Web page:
last days_052Recapping the trip, going over the numbers, helps me to put it in better perspective.  We traveled 9,179 miles/14,772 km in the MoHo, with an additional 2,500 miles of explorations in the Tracker.  Our total fuel cost was $4,179.55 an average of 46 cents per mile.  Fuel for regular gas ran the gamut from 2.99 at the lowest in New Mexico and 4.99 the highest on the California border.

We camped 84 nights (not counting our 8 days on a cruise ship) with an average cost per night of $17.39.  Our expensive campgrounds in Florida were offset by several nights boondocking and discounted National and Passport America parks.

last route homeNow it is time for doing taxes, starting on the winter yard cleanup, putting away the Christmas tree decorations, and getting ready for Easter with the family here at home.  Today I’ll fill the bird feeders for the birds that are returning.  The hot tub water is balancing nicely and tonight will be our fist soak under the stars in a long time. 

I have some amazing memories of the trip, images in my mind that stick and come to me when I am still.  I also have an untold number of images on the computer to go back to when I want to remember our travels.  There are a few days and some great experiences that I didn’t manage to write about during the trip, and those stories are waiting in the wings, but they will be backdated as catch-up posts.

Any fears we had about being gone for three months never materialized, but it was a long time to be away from home.  I am not sure we will do that again.  A month or two at a time might be enough for us in the future.  For me, the most noticeable feature about traveling for that length of time is the ability to live in the moment, not worrying much about anything except where the next stop might be, or the next hike.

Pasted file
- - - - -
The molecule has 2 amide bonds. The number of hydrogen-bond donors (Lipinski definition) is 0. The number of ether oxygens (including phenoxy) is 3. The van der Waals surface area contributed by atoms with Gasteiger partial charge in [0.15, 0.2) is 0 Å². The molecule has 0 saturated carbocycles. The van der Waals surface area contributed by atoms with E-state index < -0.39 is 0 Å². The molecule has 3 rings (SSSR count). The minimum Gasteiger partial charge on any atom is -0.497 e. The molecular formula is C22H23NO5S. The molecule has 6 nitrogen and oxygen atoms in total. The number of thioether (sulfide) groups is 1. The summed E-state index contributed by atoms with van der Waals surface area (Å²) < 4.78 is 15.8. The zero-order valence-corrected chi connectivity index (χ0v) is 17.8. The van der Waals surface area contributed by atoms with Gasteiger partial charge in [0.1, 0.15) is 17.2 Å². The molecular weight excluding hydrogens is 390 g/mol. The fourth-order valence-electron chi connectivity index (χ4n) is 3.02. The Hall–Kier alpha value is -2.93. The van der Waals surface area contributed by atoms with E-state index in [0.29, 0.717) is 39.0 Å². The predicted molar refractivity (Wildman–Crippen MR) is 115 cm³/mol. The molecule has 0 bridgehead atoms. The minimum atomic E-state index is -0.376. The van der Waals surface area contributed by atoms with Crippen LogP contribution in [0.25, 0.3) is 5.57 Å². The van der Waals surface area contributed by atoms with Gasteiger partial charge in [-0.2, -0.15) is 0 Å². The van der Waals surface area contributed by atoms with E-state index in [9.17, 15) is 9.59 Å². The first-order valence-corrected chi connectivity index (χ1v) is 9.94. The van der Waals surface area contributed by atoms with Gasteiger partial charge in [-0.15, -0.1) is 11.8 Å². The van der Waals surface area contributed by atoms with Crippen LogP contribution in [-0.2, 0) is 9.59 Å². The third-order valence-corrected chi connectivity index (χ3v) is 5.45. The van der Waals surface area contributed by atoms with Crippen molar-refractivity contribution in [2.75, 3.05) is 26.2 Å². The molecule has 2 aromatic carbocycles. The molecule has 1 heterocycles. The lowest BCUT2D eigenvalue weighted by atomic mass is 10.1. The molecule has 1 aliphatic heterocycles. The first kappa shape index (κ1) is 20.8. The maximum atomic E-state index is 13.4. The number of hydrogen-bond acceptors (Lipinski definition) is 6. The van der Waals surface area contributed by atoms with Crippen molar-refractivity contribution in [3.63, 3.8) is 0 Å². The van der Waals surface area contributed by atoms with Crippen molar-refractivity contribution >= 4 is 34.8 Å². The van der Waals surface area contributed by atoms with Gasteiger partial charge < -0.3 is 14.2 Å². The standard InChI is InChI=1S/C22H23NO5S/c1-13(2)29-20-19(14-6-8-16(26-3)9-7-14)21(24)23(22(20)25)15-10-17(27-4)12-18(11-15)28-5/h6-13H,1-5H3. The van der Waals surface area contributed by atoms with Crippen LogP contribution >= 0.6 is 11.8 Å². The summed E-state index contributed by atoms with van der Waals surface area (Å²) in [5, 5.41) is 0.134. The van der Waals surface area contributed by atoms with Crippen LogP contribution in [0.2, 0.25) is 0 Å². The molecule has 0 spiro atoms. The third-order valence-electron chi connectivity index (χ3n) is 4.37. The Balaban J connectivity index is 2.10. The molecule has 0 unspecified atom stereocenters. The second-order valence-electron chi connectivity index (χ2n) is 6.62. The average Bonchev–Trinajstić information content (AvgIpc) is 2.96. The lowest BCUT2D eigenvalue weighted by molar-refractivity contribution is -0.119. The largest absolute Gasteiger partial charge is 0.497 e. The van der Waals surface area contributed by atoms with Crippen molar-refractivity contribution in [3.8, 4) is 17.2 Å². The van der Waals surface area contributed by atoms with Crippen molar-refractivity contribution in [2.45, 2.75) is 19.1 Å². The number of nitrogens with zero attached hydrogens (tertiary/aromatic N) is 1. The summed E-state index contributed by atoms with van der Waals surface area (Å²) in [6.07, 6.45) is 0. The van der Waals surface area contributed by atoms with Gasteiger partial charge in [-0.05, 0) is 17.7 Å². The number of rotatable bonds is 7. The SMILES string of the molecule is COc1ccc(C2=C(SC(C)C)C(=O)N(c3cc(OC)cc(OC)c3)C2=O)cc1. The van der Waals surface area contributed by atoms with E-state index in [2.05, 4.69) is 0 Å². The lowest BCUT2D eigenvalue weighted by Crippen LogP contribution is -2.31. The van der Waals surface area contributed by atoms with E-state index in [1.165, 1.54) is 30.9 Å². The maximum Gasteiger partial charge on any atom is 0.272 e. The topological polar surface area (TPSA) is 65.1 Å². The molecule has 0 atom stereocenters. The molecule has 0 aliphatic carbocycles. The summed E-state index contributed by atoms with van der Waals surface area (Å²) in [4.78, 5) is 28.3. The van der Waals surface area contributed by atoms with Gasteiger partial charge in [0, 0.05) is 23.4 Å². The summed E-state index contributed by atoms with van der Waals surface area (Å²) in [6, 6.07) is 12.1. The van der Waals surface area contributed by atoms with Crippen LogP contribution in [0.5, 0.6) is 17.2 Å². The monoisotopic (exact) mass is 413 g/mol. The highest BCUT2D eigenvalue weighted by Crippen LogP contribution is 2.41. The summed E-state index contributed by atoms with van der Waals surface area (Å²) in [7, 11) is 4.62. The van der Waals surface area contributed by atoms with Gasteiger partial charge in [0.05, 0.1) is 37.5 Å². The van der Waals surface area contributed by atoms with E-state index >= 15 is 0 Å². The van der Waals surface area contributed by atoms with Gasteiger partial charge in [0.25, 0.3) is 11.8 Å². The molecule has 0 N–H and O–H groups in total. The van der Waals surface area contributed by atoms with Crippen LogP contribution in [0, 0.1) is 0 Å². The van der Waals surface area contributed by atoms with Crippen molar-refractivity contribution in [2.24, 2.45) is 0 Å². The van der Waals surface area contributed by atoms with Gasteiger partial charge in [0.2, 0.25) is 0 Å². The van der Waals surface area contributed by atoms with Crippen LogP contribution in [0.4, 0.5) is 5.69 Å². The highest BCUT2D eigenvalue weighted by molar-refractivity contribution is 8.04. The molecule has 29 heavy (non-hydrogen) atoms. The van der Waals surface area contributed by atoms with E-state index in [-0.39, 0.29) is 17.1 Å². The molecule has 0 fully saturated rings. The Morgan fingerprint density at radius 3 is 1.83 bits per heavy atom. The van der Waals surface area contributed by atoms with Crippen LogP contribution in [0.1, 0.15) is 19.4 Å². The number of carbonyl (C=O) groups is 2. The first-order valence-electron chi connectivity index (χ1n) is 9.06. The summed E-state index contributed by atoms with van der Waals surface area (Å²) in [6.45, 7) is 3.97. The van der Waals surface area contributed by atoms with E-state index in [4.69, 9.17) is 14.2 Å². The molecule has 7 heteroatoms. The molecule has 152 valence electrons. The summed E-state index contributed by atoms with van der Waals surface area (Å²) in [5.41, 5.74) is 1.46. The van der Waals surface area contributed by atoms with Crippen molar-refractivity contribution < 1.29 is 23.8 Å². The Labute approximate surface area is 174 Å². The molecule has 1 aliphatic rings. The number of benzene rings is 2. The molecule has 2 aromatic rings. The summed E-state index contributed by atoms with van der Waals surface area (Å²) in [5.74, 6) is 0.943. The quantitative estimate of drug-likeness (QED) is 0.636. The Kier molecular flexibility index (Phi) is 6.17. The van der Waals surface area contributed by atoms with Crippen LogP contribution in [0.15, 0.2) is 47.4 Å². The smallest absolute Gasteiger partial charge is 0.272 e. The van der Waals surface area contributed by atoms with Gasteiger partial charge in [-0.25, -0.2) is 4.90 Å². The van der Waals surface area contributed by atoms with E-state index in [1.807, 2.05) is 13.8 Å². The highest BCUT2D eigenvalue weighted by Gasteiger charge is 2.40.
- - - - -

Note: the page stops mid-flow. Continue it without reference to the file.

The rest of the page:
entire trip mapLife does require a bit more than that when back in the “real world”.  Unlike full timers, we didn’t take much of our “real world” with us, leaving those concerns back home and putting most everything on hold.  Sure, we had the internet, and Quicken, and a printer when we needed it. 

last leg homeWe had telephones for communication, and yet when I talked to my closest friend Maryruth in California a couple of days ago, she exclaimed, “I am so glad you are home!  I missed you!”.  We both laughed about how different it felt to talk on the phone from home than it did from our “vacation” home.  Just different somehow.  My daughter said the same thing yesterday when we had lunch together in Klamath Falls.  I can’t explain it, but I am glad I am home, really home.